Argentina

Hydrological impacts of solar radiation management in the La Plata Basin in South America

Project summary

Fresh water availability is one of the key climate challenges in the La Plata Basin in south-eastern South America. The river basin is home to more than 160 million people and is the fourth largest in the world. A large fraction of the economic activities within the basin rely on water availability, including agriculture, river navigability and hydroelectric production. Therefore, any variation in the water cycle of the basin could have significant impacts on the local economies. During the last few decades, this region has been subject to positive trends in many variables relevant for socio-economic activities like precipitation, river flows and floods, as well as extreme temperatures. Dr Camilloni and team will be researching the possible effects of SRM in the hydroclimate of the La Plata basin. The project is hosted at the University of Buenos Aires & CONICET (CIMA).

Río de La Plata estuary. Photo credit: Earth Science and Remote Sensing Unit, NASA Johnson Space Center (https://eol.jsc.nasa.gov).

The team

Dr Ines Angela CamilloniDr Ines Angela Camilloni (Argentine) – Principal Investigator
University of Buenos Aires & CONICET

Ines Camilloni is a Full Professor at the Department of Atmospheric and Oceanic Sciences at the School of Sciences of the University of Buenos Aires (UBA) and an Independent Researcher of the Argentina National Research Council (CONICET), Argentina. She is currently the Director of the Master in Environmental Sciences (UBA). She has a PhD in Atmospheric Sciences from the University of Buenos Aires. Her research focuses on climate variability and change in South America, acting on the following subjects: climate scenarios, climate change impacts, cities and climate change. She has authored several peer-reviewed scientific journal articles, book chapters and books. She has participated in or coordinated many research projects related to these subjects. She has been Lead Author of the IPCC AR5-WG1 and SR15 reports and currently is Review Editor of the IPCC AR6-WG1.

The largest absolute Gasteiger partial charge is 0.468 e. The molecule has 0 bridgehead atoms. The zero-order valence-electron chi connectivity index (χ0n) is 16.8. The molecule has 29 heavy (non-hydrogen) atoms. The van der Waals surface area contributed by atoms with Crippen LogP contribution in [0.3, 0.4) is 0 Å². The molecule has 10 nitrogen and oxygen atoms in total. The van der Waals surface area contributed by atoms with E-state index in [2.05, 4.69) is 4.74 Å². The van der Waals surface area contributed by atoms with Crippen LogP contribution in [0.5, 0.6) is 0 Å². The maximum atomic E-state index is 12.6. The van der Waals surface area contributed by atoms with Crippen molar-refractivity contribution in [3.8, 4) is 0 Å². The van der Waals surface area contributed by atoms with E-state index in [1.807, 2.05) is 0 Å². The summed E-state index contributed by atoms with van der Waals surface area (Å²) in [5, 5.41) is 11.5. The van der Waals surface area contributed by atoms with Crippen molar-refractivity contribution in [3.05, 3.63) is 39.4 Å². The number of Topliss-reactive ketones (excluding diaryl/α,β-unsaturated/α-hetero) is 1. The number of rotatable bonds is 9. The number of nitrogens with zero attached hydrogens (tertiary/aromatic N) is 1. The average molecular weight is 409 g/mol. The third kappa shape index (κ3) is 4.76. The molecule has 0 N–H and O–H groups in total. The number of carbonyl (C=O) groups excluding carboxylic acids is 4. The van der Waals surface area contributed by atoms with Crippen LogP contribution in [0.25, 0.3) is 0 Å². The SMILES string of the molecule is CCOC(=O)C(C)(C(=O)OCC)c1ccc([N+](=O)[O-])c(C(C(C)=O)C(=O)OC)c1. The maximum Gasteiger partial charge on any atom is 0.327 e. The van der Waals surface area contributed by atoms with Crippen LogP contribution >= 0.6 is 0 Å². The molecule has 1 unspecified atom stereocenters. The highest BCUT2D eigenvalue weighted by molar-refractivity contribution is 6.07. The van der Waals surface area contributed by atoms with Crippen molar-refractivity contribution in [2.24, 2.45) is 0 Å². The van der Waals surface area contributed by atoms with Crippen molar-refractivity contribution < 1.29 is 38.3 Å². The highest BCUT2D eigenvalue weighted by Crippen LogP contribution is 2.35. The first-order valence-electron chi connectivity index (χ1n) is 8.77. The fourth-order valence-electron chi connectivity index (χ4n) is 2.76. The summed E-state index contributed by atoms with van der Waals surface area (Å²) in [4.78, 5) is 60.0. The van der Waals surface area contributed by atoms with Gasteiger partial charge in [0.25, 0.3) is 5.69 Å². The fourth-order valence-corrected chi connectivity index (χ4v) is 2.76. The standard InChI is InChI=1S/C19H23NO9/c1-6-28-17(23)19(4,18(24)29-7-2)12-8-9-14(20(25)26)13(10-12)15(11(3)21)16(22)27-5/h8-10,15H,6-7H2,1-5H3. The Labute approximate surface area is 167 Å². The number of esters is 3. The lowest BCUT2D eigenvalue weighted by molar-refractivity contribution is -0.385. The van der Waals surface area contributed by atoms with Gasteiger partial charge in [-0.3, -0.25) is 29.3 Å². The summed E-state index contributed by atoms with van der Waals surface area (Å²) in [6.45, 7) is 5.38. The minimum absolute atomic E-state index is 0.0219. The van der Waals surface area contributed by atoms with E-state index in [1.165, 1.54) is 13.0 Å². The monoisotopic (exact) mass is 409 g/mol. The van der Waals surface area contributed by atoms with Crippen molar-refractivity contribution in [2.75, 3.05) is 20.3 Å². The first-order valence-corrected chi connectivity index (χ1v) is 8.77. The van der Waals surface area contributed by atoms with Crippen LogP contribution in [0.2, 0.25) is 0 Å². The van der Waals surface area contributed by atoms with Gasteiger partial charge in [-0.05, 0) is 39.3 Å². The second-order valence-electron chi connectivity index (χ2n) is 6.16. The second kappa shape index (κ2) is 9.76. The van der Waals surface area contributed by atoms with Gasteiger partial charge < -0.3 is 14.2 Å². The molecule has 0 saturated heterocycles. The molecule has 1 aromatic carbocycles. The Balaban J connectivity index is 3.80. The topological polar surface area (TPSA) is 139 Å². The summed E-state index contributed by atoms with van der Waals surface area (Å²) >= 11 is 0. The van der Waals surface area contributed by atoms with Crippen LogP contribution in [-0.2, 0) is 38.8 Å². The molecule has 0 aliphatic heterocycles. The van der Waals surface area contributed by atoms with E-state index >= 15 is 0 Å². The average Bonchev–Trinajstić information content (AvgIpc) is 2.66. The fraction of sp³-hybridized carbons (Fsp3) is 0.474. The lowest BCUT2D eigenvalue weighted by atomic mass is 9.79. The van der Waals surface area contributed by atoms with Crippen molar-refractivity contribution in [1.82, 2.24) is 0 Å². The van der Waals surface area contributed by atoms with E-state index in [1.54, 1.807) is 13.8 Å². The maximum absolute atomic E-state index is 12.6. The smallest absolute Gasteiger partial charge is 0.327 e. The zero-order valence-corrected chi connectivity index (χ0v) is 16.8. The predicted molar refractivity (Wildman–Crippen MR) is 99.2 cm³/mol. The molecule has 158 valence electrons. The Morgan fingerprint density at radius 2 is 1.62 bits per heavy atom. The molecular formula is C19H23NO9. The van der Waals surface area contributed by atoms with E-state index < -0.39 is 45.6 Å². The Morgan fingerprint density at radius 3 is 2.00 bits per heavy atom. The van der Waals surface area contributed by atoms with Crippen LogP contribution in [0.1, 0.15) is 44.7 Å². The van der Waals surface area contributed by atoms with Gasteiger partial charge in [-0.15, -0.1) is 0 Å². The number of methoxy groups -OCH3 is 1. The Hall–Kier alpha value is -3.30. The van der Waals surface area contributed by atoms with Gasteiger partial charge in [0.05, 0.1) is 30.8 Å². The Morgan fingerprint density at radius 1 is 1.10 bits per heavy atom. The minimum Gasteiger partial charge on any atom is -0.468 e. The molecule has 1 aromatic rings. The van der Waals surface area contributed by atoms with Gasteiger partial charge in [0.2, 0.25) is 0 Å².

Dr Carla GuliziaDr Carla Gulizia (Argentine)
University of Buenos Aires & CONICET

Dr Carla Gulizia holds a permanent position as Assistant Researcher at the Argentinean National Council of Scientific and Technical Research (CONICET), working at the Research Center of the Sea and the Atmosphere (CIMA/CONICET-UBA). She is also a Professor’s Assistant at the Department of Atmospheric and Oceanic Sciences, Faculty of Science, at the University of Buenos Aires (DCAO/FCEN-UBA). Carla has Licentiate (2004-2009) and PhD (2009-2014) degrees in Atmospheric Sciences, both from the University of Buenos Aires (UBA), and conducted her postdoctoral research (2014-2017) at CIMA/CONICET-UBA in Argentina. Her latest research focused on the study of the hydroclimatology of south-eastern South America and its response to different local and regional climatic forces in the context of climate change. She has extensive experience in managing and analysing large datasets (e.g. Global Climate Models simulations) as well as in developing rainfall-runoff statistical models, with the main objective of advancing the assessment of the vulnerability of water resources in the region.
Dr Natalia MontroullDr Natalia Montroull (Argentine)
University of Buenos Aires & CONICET

Natalia Montroull is a Research Scientist at the Center for Sea and Atmospheric Research (CIMA / CONICET-UBA-UMI-IFAECI) and a Teaching Assistant in the Department of Atmospheric and Oceanic Sciences at the University of Buenos Aires. She has a PhD in Atmospheric Sciences from the University of Buenos Aires. Her research topic focuses on the assessment of climate change impacts on water resources. More specifically, she currently works developing future hydroclimatic scenarios for La Plata Basin.
Dr Ramiro SaurralDr Ramiro Saurral (Argentine)
University of Buenos Aires & CONICET

Ramiro Saurral holds a PhD from the University of Buenos Aires (Argentina). He works on climate variability focused on the Southern Hemisphere and has extensive experience on the study of the role played by climate on hydrology. He has also expertise in the assessment of the potential effects of climate change on climate and water management and availability over South America. Up to date, he has published more than 20 papers in peer-reviewed journals in the area and has established collaborations with different research groups at the University of Washington (USA), the International Centre for Theoretical Physics (ICTP, Italy) and the Barcelona Supercomputing Center (BSC, Spain).